Sabine has further concluded that Spencer’s belief is baseless and a source of endless confusion about the nature of culture and social changes. When the social change takes place it makes no distinction between fit and unfit.
If there are any unfit persons social change brings them under its huge and comprehensive fold and this is the exact nature of social change. So it is true that Spencer’s philosophy is really the source of a lot of confusion as well as a reactionary one.
However, some people have made attempts to protect Herbert Spencer from criticism. They are of opinion that the chief objective of Herbert Spencer was to make people hardworking and self-dependent. If the weaker people are allowed permanently to depend upon the government subsidy and help that populist measure will make these men idle.
It is argued that Spencer disliked this very much. Keeping this in mind Spencer strongly opposed any move on the part of the government with the sole purpose of protecting the unfit persons.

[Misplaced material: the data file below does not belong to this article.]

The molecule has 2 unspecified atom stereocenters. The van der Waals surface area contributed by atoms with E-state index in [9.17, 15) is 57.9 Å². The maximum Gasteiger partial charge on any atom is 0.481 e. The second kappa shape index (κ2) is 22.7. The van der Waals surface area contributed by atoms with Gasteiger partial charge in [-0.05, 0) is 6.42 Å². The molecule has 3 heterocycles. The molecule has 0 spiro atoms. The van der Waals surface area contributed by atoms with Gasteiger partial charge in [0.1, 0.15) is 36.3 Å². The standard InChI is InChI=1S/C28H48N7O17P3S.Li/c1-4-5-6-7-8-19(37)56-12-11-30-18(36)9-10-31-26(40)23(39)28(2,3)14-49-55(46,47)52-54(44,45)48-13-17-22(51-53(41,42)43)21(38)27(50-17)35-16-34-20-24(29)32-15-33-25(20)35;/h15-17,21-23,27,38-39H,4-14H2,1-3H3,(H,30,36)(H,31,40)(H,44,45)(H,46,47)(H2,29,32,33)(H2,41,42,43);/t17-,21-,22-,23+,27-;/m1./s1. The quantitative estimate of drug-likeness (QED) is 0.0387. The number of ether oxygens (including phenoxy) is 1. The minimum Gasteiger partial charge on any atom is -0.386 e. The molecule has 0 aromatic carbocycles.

It shall be the duty of any rational government to remove the hindrances which stand on the way of social progress and encourage the spontaneity of individuals. If it were the real motive of Spencer we think that he gets a plank to keep his feet for standing straight.
It cannot be said that Spencer was quite indifferent to the general welfare of society and its residents. We are of opinion that he indulged in a different view about welfare. He believed that every person should be taught that it is his duty to build up his own fate.
Permanent dependence upon the state cannot ensure the improvement of human condition. Today the governments of welfare states are giving lot of material help to the weaker sections of society. But this is mainly on populist considerations. The purpose of a true welfare state must be to help its citizens to be self-sufficient and we think that Spencer wanted this.
Many people felt that the state should play an increasing and positive role for the consolidation of the benefits of Industrial Revolution and because of their insistence the post-Industrial Revolution state started to play greater and crucial role.
Herbert Spencer treated it as a definite aggression upon the freedom of individuals. From the standpoint of his own philosophy he could not accept it and for that reason he declared a “jehad” against state intervention. His inordinate love for Darwin’s love for evolution theory led him to propound such an extreme form of individualism.